melting sea ice

The oceans have heaved up and down as world temperatures have waxed and waned, but as new research tracking the past 2,800
Of course, upper limits are just that — they represent the highest levels of sea-level rise for which science currently says
Thirty years ago I led a campaign to save Antarctica. It was one of the best things I've ever done. It was enough for me to know that it was there, with its pristine beauty, incredible wildlife, and vast open expanses. I didn't need to see it to want to save it.
Sea ice melting partly because of human-caused climate change could open previously inaccessible Arctic Ocean waters to expanded
As they increasingly make Churchill their home in lieu of Arctic sea ice, town officials are working to keep these animals
Declining sea ice during the summer has spurred a dramatic increase in human activities in the Arctic, including marine shipping
To make a complex story simple, polar bears are threatened by habitat loss. We may hold onto polar bears as a species to the end of the century, but this is predicated on many hopeful elements.
There is no contradiction for global warming to cause dramatic sea ice loss in the Arctic and a slight expansion in the Antarctic. There is no doubt in my mind that the implications for polar bears habitat loss are serious and sobering.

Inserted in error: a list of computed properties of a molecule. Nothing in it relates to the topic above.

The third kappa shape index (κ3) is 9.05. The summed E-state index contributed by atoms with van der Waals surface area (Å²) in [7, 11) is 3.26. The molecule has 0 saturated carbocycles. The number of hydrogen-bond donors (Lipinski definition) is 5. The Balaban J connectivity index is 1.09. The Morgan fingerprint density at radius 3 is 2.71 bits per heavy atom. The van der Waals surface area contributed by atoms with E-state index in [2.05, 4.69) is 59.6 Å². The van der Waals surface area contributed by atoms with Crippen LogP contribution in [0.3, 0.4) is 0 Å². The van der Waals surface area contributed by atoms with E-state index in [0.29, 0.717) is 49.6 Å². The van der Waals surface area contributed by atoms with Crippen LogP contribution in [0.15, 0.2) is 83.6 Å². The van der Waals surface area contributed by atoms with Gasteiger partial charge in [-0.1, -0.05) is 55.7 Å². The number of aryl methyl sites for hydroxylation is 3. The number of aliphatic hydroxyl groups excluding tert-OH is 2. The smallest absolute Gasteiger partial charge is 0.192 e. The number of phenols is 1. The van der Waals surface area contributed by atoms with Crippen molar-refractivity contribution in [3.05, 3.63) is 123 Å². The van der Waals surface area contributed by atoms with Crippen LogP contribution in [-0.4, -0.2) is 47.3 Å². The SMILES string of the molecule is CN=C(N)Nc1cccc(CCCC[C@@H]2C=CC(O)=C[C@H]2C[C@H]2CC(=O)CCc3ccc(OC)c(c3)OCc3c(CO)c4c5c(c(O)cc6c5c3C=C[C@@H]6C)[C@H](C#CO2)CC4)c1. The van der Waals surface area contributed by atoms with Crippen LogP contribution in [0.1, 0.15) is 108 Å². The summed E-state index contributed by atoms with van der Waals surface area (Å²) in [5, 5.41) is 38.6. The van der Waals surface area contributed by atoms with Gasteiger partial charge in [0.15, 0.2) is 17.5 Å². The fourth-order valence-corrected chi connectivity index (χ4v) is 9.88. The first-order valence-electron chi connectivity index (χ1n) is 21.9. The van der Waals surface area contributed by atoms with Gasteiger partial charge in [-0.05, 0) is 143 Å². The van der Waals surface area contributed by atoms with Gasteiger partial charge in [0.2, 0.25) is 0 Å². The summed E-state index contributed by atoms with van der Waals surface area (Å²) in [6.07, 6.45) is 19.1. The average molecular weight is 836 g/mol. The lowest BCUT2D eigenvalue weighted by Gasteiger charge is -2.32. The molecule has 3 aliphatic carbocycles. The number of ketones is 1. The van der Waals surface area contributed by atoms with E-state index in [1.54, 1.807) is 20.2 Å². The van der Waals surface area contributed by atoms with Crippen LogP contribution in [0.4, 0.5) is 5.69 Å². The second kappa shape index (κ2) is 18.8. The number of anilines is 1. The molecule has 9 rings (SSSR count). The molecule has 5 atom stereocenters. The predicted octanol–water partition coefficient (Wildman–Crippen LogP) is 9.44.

The sea ice undergoes a seasonal cycle, spreading across the Arctic waters during winter and retreating in the warmth of
Melting, cracking, splitting and calving in Earth's cryosphere may be the most dramatic embodiments of the climatic change. Why should all this melting ice matter to us? Here are a few reasons.
Climate change spares no one. Not even the adorable.
Polar bears fasting on land lose about two pounds per day, and it's not clear how much longer it will be before the ice freezes and bears here can go back out onto the ice to hunt seals.
A new study suggests that the 2007 record for the lowest volume of Arctic sea ice in the summertime was broken last year
This footage from the USGS, via National Geographic, shows an astonishing aerial perspective of the walruses, crowded together